Spectre and Meltdown: What We Now Know

Spectre and Meltdown: What We Now Know

Spectre and Meltdown: What We Now Know

Intel is now looking into reports that some of its customers are experiencing reboots in systems that update to the latest firmware for Meltdown/Spectre mitigation.

Aside from Nvidia, Intel and Microsoft has also released their respective statements on the issue of the Meltdown and Spectre.

Intel's post came on the heels of a Wall Street Journal story claiming that Intel is teling some customers to delay applying the update to avoid system stability problems.

Following on the heels of Intel detailing its new "Security-First Pledge", the company said it needs to review potential issues users have faced with the firmware patch against the Meltdown vulnerability.

The hardware vendor said these systems are both home computers and data center servers.

The company now says that while it thinks that GPZ Variant 2 is hard to exploit on its chips, it'll still work with its partners to release microcode updates and OS patches to mitigate the vulnerability.

Intel notes that performance for "web applications that involve complex JavaScript operations may see a somewhat higher impact (up to 10 percent based on our initial measurements)" while "graphics-intensive [workloads] like gaming or compute-intensive like financial analysis see minimal impact". And thanks to the efforts of hundreds of engineers, no one has apparently noticed because the fixes haven't slowed down or degraded popular services like Google search, Google Drive, and Gmail. There are important roles for everyone: Timely adoption of software and firmware patches by consumers and system manufacturers is critical. AMD have also reiterated that their CPU architectures are not vulnerable to variant three Meltdown attacks, and that their Radeon GPUs do not use speculative execution entirely and are not susceptible to attacks whatsoever.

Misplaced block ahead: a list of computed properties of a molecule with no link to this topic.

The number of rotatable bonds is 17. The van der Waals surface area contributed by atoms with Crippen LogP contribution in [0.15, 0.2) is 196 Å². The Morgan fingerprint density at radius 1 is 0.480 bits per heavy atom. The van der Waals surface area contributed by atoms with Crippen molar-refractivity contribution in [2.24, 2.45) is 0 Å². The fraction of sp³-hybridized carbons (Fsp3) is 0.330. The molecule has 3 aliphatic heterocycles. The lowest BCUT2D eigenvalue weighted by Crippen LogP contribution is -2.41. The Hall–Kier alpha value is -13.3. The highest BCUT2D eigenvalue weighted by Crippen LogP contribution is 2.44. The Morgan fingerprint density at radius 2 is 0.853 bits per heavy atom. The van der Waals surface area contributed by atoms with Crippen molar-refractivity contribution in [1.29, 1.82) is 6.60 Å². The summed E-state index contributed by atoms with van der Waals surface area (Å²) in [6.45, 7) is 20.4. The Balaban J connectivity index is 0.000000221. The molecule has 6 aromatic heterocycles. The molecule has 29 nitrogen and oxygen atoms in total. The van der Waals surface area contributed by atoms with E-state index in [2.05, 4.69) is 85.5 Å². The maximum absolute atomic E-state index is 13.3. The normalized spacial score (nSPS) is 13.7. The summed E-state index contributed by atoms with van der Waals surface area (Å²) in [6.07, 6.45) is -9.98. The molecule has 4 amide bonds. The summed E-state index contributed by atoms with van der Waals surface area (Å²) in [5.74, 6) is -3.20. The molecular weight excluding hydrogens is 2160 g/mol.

It said it had no reason to believe the drivers were troubled by the second flaw, dubbed Meltdown.

Despite the rollout issues, the tech industry is still urging customers to patch their systems. But for those computers that really are performing compute-intensive tasks, you will want to make sure all of other critical security measures are in place taken, including operating system patches.

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